All participants were given instructions at the start of the study to report any adverse event (AE) to study staff within 24 hours. Examples of AEs included acute events (e.g. a fall), chronic issues that worsen (e.g. chronic pain), side effects of treatment received (e.g. soreness), any painful or uncomfortable events that took place during or related to study visits, or any other changes that participants noticed about their health and/or safety during the study. Study staff also called participants in the chiropractic care+EUC group once a month and participants in the EUC alone group every 2 weeks to inquire about the occurrence of AEs.

      Statistical methods and analysis

Using the number of participants in a given treatment group as our denominator, we calculated the treatment-specific frequency of completion of outcome assessments. For each participant in the chiropractic care+EUC group, we calculated the proportion of attended treatment visits and determined the percentage of individuals who completed at least 75% of them. We tabulated AEs for each treatment group by organ system and classified each AE with its degree of relatedness to the intervention (unrelated, possibly related, related).

We estimated the effect of treatment assignment on number of migraine days in each outcome assessment (run-in, initial follow-up, final follow-up) using a linear mixed-effects model imposing a shared baseline assumption and assuming an unstructured covariance structure. [42] All models were performed using an intention-to-treat analysis and adjusted for age at randomization (centered at mean age) and strata. Estimates are reported as adjusted means and adjusted difference in means with 95% confidence intervals for the changes from run-in to both follow-up periods. An equivalent model and analytic approach were used for our other secondary outcomes. We also estimated effects on our primary clinical outcome by number of migraine days during run-in (4–7 versus 8–13 migraine days).

For our primary clinical outcome of migraine days, we calculated the proportion of participants experiencing a ≥50% reduction in the number of migraine days between baseline and the initial or final follow-up and estimated effects with logistic regression adjusting for age.

Analyses were conducted using SAS (version 9.4; SAS institute Inc., Cary, NC).


The study flow is described in Figure 1. Of the 422 individuals who completed the phone screen, 84 provided consent and entered the 4-week run-in period. Seventy individuals attended the final screening visit and 61 were randomized (29 to chiropractic care+EUC and 32 to EUC alone). The recruitment period lasted 20 months (13 July 2017 through 28 March 2019).

Mean age of the women included in this study was 36.4 years (range: 21–55 years) and mean migraine frequency during run-in was 7.6 migraine days (standard deviation (SD) = 2.2). Six women were taking prophylactic medications. Baseline characteristics were similar between the two treatment groups (Table 1).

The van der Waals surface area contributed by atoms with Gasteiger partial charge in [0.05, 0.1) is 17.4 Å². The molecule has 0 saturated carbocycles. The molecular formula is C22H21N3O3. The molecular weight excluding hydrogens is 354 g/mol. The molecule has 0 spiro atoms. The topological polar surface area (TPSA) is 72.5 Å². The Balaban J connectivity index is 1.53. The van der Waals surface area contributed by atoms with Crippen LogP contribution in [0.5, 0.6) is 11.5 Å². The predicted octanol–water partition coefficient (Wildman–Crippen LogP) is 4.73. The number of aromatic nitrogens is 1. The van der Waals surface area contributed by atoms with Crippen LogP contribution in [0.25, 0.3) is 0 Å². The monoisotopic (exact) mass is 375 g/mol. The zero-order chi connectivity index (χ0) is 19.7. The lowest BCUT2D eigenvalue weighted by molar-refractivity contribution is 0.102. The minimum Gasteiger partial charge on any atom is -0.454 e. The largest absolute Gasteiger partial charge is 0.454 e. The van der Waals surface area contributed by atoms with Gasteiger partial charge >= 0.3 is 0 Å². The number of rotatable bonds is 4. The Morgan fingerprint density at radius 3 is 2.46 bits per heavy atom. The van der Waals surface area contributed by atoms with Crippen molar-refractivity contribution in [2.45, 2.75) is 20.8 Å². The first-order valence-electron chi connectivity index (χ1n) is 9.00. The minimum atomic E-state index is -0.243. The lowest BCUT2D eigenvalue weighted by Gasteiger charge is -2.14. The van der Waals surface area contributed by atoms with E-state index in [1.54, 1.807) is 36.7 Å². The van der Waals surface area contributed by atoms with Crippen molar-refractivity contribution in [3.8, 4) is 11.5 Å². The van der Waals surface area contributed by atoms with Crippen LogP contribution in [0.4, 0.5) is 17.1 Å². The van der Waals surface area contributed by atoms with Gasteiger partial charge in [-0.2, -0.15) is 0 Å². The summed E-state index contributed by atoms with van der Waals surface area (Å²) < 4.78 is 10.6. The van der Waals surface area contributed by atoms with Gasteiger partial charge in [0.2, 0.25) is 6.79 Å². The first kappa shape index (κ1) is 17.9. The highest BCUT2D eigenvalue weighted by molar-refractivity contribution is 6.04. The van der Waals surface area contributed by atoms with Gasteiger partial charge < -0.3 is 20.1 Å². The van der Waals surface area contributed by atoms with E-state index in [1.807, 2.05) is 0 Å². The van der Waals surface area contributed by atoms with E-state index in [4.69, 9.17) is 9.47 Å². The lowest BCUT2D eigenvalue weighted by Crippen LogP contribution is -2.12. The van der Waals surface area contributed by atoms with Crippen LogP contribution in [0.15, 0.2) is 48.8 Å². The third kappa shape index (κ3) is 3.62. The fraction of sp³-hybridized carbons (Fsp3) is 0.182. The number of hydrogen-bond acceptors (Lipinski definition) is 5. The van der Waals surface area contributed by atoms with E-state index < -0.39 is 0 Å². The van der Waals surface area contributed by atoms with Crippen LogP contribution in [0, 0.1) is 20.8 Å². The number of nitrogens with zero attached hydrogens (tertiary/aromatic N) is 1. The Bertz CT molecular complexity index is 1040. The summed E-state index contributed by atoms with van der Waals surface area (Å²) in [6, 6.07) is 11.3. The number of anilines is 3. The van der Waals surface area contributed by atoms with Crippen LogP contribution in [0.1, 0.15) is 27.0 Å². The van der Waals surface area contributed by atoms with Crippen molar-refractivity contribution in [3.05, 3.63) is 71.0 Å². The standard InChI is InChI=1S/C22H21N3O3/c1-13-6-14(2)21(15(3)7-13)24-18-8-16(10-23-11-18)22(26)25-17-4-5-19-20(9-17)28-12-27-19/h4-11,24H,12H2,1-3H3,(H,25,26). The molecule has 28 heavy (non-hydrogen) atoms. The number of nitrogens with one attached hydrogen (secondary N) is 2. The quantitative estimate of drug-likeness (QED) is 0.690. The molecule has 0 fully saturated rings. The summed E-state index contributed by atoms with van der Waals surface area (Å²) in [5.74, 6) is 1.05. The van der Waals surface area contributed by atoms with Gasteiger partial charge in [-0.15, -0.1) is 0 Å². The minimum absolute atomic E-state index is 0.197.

Of the 61 participants randomized, 59 (97%) attended the 14-week follow-up visit, and 51 (84%) returned the 18-week follow-up questionnaires. Fifty-seven participants (93%) completed the 14-week migraine logs (26 in the chiropractic care+EUC group and 31 in the EUC only group), and 51 (84%) completed the 18-week migraine logs (22 in the chiropractic care+EUC group and 29 in the EUC only group) (Figure 1). Forty-five participants (74%) completed all baseline and outcome assessments.

Each participant in the chiropractic care+EUC group was eligible to receive 10 sessions for a total of 290 possible sessions, of which 264 were attended (91%). Of the 29 individuals in the chiropractic care+EUC group, 24 individuals (83%) attended at least 75% of the chiropractic sessions. Additional information about the frequency of treatment modalities used across all visits is provided in Supplemental Table 2.

No serious AEs were reported. We observed 98 nonserious AEs (39 events among 11 participants in the EUC group and 59 events among 15 participants in the chiropractic care+EUC group). In the chiropractic care+EUC group, 15 events among four participants were possibly related to the intervention and five events among five participants were related to the intervention. These events usually involved musculoskeletal stiffness or migraine. No possibly related or related AEs were reported in the EUC alone group. Table 2 summarizes the overall number of AEs and the most common types of AEs according to their MedDRA system organ class and preferred term. The percentages of individuals reporting the various types of AEs was similar across the two treatment groups, with the exception that those in the chiropractic care+EUC group were more likely to report musculoskeletal stiffness (21% of participants) compared to those in the EUC alone group (6% of participants).

Our regression model estimated the change within and between treatment groups at both follow-up periods (Table 3). Those in the chiropractic care+EUC group experienced a greater change in number of days with migraine from run-in to the initial followup (weeks 11–14) (mean change = –2.90, 95% CI: –4.04, –1.76) compared to those in the EUC alone group (mean change = –0.98; 95% CI: –2.03, 0.06) (between-group difference in mean change = –1.92; 95% CI: –3.46, –0.37). This effect persisted at final follow-up. Compared to EUC alone, chiropractic care+EUC resulted in greater reductions in migraine severity (between group difference in mean change- = –0.85; 95% CI: –1.77, 0.06), number of acute medications used (between-group difference in mean change = –1.36; 95% CI: –3.48, 0.76), and migraine duration (between group difference in mean change- = –1.48; 95% CI: –3.44, 0.48) from baseline to initial follow-up. Effects were slightly attenuated at final follow-up with the exception of migraine duration, where there was no effect of chiropractic care+EUC compared to EUC alone.